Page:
A proposal to tax the carried interest of unincorporated businesses in New York City is supported by a majority of city council, but opposed by Mayor Michael Bloomberg and must ultimately be approved by the Republican-led state legislature.
The proposal, put forth by the left-wing political group the Working Families Party, would make carried interest taxable under the city’ 4 percent unincorporated business tax. Carried interest of unincorporated businesses is currently exempt under the city’s unincorporated tax.
“We need to pay for the cost of keeping civilisation running, and everyone has to pay their fair share,” a Working Famlies Party spokesman said. “Carried interest is not seen as standard income. It’s bizarre, it’s some weird special benefit given to the [private equity] industry.”
Think tank the Fiscal Policy Institute put forth a similar proposal in April. James Parrott, deputy director and chief economist with the Fiscal Policy Institute, said there is no reason carried interest should be exempt from the unincorporated tax in New York City.
Will this cause talented money managers to operate outside of New York City?
The New York City carry tax issue is separate from failed legislation at the federal level that last year went before Congress to propose changing the tax on carried interest from the capital gains rate at 15 percent to the ordinary income rate, which is as high as 35 percent.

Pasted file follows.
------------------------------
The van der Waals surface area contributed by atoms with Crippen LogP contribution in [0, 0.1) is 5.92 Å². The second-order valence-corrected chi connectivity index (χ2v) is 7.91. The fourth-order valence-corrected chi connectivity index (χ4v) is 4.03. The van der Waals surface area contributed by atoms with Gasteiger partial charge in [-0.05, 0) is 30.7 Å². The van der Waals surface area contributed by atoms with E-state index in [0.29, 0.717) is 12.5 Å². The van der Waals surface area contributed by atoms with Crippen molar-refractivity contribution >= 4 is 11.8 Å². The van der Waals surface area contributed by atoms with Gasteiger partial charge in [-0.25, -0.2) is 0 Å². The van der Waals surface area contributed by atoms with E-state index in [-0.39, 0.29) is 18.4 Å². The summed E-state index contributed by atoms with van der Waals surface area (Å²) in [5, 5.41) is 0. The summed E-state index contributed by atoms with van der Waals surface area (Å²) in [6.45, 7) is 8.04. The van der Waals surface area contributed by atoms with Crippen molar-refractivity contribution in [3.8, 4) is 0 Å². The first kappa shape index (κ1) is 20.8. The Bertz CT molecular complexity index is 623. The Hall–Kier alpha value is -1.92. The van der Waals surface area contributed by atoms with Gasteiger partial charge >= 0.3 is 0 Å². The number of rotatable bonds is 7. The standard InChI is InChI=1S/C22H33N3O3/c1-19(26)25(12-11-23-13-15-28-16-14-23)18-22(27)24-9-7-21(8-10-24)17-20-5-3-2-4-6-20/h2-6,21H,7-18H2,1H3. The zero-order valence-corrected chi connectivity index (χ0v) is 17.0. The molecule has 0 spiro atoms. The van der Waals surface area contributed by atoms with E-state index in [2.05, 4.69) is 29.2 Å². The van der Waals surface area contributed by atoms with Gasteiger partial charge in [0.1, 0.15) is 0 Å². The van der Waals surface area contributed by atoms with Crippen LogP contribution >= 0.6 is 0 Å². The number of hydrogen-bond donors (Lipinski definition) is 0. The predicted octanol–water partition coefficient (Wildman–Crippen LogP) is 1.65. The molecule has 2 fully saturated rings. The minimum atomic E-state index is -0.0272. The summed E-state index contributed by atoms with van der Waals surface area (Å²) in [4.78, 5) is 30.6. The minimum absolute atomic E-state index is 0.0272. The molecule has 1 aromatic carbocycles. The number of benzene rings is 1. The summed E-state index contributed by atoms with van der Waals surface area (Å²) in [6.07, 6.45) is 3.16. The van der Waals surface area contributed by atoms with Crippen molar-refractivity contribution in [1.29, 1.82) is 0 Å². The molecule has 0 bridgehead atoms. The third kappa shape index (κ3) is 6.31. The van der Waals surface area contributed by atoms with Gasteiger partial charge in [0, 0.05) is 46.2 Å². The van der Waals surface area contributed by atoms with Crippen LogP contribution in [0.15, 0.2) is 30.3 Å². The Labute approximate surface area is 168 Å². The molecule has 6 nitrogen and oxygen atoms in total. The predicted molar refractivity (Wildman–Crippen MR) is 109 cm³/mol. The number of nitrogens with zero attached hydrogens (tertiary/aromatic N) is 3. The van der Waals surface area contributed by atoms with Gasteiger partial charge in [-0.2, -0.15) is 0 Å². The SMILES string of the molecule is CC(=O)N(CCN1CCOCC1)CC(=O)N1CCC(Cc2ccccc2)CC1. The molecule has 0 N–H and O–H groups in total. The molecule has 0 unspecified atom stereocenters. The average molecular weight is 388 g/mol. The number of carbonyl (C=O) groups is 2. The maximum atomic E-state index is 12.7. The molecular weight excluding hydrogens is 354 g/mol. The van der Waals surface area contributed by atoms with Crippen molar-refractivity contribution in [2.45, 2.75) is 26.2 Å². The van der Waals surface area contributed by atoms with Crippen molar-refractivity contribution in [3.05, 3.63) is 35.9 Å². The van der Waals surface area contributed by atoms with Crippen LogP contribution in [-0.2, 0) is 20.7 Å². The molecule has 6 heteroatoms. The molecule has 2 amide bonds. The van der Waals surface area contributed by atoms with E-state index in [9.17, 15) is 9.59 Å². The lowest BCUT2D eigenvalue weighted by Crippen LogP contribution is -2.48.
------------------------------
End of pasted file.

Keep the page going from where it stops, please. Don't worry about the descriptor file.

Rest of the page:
The Working Families spokesman said the proposal has no chance of being approved by the Republican-led state legislature, but that could change if the legislature changes party hands on election day.
Passage of the tax could increase the likelihood that private equity firms will move outside of New York City, especially to financially struggling areas desperate for job creation, according to Brian Rich, managing partner with New York-based Catalyst Investors.
“The question is, will this cause talented money managers to operate outside New York City?” Rich said. “Other parts of the country will be hurting and looking for people to create jobs.”
Rich said New York is a nexus of private equity activity and has a “fabulous pool of talented investment professional”, but other cities have emerged as centers of financial activity as well, like Dubai and London.
Robert Stewart, spokesman for the Washington, DC-based Private Equity Council, said the council supports leaving the tax structure the way it is.
“We believe the current tax treatment of carried interest is the correct tax treatment,” Stewart said.